Google has lost Ian Goodfellow, a foremost expert in AI research and former member of the Google Brain team, to rival company Apple. Specifically, Cupertino poached Goodfellow to be the director of machine learning in the company's AI-focused Special Projects group. Apple has a number of AI ventures going, such as improvements to Siri and its own self-driving car unit, just to name a couple. Exactly what Goodfellow is up to isn't being disclosed right now, it would seem, but his background can give some hints.
For starters, Goodfellow started his long and auspicious career as an intern at a now-shuttered robotics startup. This led him to his initial period at Google, during which he eventually ended up as part of the elusive Google Brain team. After that, he had a stint at OpenAI, an AI startup funded by a number of big names in tech. The nonprofit was founded in 2015 with the goal of using AI to benefit humanity and is still open today, but Goodfellow decided there were greener pastures back at Google. At that point, he became a research scientist with the company, moved into a senior role, and finally, just recently, went over to Apple.
Speaking on his achievements, the crown jewel is definitely his implementation of the concept of generative adversarial networks, an AI concept that essentially revolves around using neural networks in contest to compare data and look for favorable outcomes and how to reach them. GANs, as they're referred to in the industry, are used in a wide variety of machine learning applications due to their scalability and the relatively small amount of human-guided training that they need to begin learning and growing independently.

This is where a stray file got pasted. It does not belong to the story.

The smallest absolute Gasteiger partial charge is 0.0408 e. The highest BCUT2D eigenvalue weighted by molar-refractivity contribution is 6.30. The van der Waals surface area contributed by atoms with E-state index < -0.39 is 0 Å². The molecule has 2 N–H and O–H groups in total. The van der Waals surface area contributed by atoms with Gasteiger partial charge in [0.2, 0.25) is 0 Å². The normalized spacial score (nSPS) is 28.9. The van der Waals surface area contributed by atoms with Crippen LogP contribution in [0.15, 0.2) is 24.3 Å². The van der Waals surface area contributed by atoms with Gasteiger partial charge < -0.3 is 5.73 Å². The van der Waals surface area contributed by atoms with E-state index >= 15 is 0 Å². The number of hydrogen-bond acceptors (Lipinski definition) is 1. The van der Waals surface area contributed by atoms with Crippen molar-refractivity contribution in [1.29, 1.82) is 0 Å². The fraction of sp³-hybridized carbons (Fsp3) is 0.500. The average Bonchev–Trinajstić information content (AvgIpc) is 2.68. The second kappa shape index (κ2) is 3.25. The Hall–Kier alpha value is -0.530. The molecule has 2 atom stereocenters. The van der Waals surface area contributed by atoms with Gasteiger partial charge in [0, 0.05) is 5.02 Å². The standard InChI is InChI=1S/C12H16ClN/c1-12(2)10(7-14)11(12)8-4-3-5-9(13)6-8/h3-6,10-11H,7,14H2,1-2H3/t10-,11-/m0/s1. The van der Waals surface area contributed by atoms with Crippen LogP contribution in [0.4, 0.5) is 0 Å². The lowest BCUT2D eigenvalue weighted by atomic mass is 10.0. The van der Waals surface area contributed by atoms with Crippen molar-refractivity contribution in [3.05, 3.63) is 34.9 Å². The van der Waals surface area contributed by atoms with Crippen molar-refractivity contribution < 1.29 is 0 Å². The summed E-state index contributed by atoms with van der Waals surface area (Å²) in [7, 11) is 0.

Considering all of that, one can only assume that Apple is looking to develop and implement AI products that employ different methods of machine learning. After all, if you're going to use GANs in an AI product, it's quite helpful to have the guy who designed the concept on board. The company may well be looking at doing something else entirely, though, given Goodfellow's qualifications as an AI researcher. Apple may even be looking to develop its very own AI convention with his help, though that's a bit of a stretch.
Since there's no telling just what Apple's up to with Goodfellow on board, there's no way to predict its impact. One thing that is quite possible and quite obvious, though, is the potential for lawsuits. It's not unheard of by any means for companies to poach top talent from rivals, only to be slapped with trade secret theft lawsuits when those former rival employees put their skills and knowledge to work in their new role. The fact that he was once part of the secretive Google Brain project adds more fuel to that particular fire.
The one aspect of Goodfellow's knowledge base that's likely safe is GANs; the centerpiece of Goodfellow's achievements actually has a basis in research dating well into the 1990s, though his interpretation and implementation, along with the name "generative adversarial network", all happened during his time with Google. That means while that work has a high chance of being safe due to its derivative nature, some aspects of it, or at least some methods of implementing it into commercial products, are probably tied to Google in some way.